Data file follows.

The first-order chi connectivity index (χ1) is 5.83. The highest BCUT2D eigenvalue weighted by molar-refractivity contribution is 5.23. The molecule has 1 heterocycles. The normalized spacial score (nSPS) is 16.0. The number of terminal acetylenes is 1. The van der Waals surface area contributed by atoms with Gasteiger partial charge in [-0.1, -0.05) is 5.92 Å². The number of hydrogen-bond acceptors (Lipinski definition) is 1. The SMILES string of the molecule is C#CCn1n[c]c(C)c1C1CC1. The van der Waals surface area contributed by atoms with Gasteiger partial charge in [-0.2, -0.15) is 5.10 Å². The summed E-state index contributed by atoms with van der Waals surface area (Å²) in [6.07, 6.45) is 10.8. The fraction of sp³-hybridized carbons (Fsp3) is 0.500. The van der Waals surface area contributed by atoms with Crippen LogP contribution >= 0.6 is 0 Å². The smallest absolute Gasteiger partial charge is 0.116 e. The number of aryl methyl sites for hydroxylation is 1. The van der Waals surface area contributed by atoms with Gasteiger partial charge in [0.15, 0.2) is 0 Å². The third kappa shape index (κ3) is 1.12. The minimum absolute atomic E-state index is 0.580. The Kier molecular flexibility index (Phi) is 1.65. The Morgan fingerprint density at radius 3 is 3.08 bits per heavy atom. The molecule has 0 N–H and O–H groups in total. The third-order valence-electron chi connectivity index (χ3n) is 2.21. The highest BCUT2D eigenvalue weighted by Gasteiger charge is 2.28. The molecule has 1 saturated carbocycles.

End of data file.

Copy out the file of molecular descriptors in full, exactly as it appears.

The first-order chi connectivity index (χ1) is 5.83. The highest BCUT2D eigenvalue weighted by molar-refractivity contribution is 5.23. The molecule has 1 heterocycles. The normalized spacial score (nSPS) is 16.0. The number of terminal acetylenes is 1. The van der Waals surface area contributed by atoms with Gasteiger partial charge in [-0.1, -0.05) is 5.92 Å². The number of hydrogen-bond acceptors (Lipinski definition) is 1. The SMILES string of the molecule is C#CCn1n[c]c(C)c1C1CC1. The van der Waals surface area contributed by atoms with Gasteiger partial charge in [-0.2, -0.15) is 5.10 Å². The summed E-state index contributed by atoms with van der Waals surface area (Å²) in [6.07, 6.45) is 10.8. The fraction of sp³-hybridized carbons (Fsp3) is 0.500. The van der Waals surface area contributed by atoms with Crippen LogP contribution >= 0.6 is 0 Å². The smallest absolute Gasteiger partial charge is 0.116 e. The number of aryl methyl sites for hydroxylation is 1. The van der Waals surface area contributed by atoms with Gasteiger partial charge in [0.15, 0.2) is 0 Å². The third kappa shape index (κ3) is 1.12. The minimum absolute atomic E-state index is 0.580. The Kier molecular flexibility index (Phi) is 1.65. The Morgan fingerprint density at radius 3 is 3.08 bits per heavy atom. The molecule has 0 N–H and O–H groups in total. The third-order valence-electron chi connectivity index (χ3n) is 2.21. The highest BCUT2D eigenvalue weighted by Gasteiger charge is 2.28. The molecule has 1 saturated carbocycles.